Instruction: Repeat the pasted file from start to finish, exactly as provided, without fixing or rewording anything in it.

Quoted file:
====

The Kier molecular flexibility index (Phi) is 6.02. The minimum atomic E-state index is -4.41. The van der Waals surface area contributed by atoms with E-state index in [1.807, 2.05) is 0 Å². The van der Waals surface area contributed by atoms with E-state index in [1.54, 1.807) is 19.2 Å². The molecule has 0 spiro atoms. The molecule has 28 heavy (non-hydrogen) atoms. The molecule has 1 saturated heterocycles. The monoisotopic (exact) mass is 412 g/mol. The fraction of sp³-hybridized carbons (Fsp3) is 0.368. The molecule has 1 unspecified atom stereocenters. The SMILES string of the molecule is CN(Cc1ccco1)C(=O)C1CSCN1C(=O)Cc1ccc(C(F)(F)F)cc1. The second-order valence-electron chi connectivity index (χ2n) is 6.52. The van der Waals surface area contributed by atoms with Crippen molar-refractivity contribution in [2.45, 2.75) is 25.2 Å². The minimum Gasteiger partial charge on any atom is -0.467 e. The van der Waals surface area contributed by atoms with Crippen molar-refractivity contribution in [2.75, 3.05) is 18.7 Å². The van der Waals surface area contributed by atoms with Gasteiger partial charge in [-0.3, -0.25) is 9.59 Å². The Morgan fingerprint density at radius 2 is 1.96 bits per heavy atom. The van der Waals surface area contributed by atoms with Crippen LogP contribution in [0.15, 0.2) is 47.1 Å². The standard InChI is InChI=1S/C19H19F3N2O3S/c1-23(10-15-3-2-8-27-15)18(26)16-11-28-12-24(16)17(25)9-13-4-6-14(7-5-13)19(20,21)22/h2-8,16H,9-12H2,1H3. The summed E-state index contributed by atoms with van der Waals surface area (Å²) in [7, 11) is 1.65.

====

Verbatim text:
The Kier molecular flexibility index (Phi) is 6.02. The minimum atomic E-state index is -4.41. The van der Waals surface area contributed by atoms with E-state index in [1.807, 2.05) is 0 Å². The van der Waals surface area contributed by atoms with E-state index in [1.54, 1.807) is 19.2 Å². The molecule has 0 spiro atoms. The molecule has 28 heavy (non-hydrogen) atoms. The molecule has 1 saturated heterocycles. The monoisotopic (exact) mass is 412 g/mol. The fraction of sp³-hybridized carbons (Fsp3) is 0.368. The molecule has 1 unspecified atom stereocenters. The SMILES string of the molecule is CN(Cc1ccco1)C(=O)C1CSCN1C(=O)Cc1ccc(C(F)(F)F)cc1. The second-order valence-electron chi connectivity index (χ2n) is 6.52. The van der Waals surface area contributed by atoms with Crippen molar-refractivity contribution in [2.45, 2.75) is 25.2 Å². The minimum Gasteiger partial charge on any atom is -0.467 e. The van der Waals surface area contributed by atoms with Crippen molar-refractivity contribution in [2.75, 3.05) is 18.7 Å². The van der Waals surface area contributed by atoms with Gasteiger partial charge in [-0.3, -0.25) is 9.59 Å². The Morgan fingerprint density at radius 2 is 1.96 bits per heavy atom. The van der Waals surface area contributed by atoms with Crippen LogP contribution in [0.15, 0.2) is 47.1 Å². The standard InChI is InChI=1S/C19H19F3N2O3S/c1-23(10-15-3-2-8-27-15)18(26)16-11-28-12-24(16)17(25)9-13-4-6-14(7-5-13)19(20,21)22/h2-8,16H,9-12H2,1H3. The summed E-state index contributed by atoms with van der Waals surface area (Å²) in [7, 11) is 1.65.